Our Father’s House exists to combat this cycle. We learned early on that if you can return a child home within 1 month, you greatly improve their chances of a smooth re-entry and staying home. After more than 1 month on the streets, they get used to life on the streets and returning home becomes much more difficult, or, in many cases, impossible.
Chacha had run away and made it to Tarime. And the other kids had pointed him to our Christian community, QuadW Tarime.
4 of the 5 members of QuadW Tarime: Dinnah, Veronica, Davis, and Megan. The fifth member, Gilbert, took the photo.
We went ahead with our evening prayer, and then afterwards, we had a community meeting. If Jesus Christ were living here in this neighborhood, what might he do?
We made a few decisions.
Veronica heated up some rice and beans for Chacha to eat.
Gilbert gave one of his shirts to Chacha (permanently), and gave up his bed for the night, so he would have a place to sleep.
Dinnah and Megan washed Chacha’s shirt, dirty from the fight he had been in that day at school.
But how to help him get back home?
We reached out to the seasoned family counselors, Moses Nyamhanga and Mwita Baita, at Our Father’s House. Having returned dozens of children home, they know how to talk to angry parents, calm them down, and persuade them to forgive their runaway child, instead of punishing him.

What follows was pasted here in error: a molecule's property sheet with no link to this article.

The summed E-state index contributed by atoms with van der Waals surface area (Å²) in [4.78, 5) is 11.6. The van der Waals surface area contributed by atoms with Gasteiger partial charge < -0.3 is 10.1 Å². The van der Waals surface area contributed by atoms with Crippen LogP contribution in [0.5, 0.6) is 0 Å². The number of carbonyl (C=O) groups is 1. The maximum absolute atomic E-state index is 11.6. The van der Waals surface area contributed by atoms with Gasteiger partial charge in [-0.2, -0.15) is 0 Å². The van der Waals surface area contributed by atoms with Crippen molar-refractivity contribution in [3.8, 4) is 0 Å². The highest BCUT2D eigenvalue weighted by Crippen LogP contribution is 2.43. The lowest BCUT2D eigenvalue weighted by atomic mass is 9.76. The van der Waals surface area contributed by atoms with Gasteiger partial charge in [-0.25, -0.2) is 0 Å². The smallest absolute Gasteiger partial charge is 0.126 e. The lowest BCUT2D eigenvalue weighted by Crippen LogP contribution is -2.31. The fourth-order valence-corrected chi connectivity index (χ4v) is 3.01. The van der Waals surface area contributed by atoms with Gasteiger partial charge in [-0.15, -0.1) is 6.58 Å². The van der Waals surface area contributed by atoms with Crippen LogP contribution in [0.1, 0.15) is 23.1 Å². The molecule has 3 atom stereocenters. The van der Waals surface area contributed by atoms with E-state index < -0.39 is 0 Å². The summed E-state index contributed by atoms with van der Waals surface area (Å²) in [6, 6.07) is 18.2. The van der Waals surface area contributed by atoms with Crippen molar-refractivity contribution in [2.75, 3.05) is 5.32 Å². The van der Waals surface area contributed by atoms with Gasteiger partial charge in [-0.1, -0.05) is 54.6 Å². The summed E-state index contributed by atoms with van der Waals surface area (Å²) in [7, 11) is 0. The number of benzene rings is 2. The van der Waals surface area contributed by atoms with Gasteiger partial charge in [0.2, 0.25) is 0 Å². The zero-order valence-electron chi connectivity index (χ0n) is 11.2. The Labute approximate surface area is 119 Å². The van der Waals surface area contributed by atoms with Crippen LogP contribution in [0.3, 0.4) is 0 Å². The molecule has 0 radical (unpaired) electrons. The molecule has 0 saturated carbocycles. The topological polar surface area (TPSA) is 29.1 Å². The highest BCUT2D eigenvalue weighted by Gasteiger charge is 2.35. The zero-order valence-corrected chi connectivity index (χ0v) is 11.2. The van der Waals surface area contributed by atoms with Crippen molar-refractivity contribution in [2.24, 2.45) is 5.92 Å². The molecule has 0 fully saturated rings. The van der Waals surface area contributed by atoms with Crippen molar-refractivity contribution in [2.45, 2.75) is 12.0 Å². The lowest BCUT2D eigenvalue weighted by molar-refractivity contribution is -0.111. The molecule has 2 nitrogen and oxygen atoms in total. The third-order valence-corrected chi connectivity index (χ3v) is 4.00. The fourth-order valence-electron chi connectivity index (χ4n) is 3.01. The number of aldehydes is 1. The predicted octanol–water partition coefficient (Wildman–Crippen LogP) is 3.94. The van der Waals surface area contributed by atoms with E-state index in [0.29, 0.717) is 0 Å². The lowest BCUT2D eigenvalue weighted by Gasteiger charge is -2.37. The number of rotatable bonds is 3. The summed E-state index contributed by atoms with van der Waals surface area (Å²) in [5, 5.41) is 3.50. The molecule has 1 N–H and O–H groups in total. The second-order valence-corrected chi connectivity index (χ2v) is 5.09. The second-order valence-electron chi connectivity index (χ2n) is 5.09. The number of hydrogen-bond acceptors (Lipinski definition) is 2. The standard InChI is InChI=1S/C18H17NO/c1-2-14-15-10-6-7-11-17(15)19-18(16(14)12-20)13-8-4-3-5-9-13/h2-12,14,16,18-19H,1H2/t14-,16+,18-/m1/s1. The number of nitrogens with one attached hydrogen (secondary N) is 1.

“Sure. We will return him home. You got him early, so it will be easy. It’s hard if they sit on the streets for a long time and get used to life on the streets. But after just one day, this will be easy work”, Mwita said.
“Just bring him with you to Tarime UMC tomorrow. We’ll all meet together after worship.” Moses said
Tarime UMC church building
And that’s what we did. After worship, Chacha, Mwita, and Moses all had a meeting together. They quickly realized Chacha spoke very little Swahili (the unifying, national language of Tanzania). Mwita and Moses are both fluent in the area’s tribal language, Kuria, so they switched the conversation to the language that Chacha understood. Happy to have some friendly advocates in front of his parents, he agreed to return home.
Mwita and I hopped on one motorcycle, Chacha and Mwita hopped on the other, and we headed out into rural Tanzania.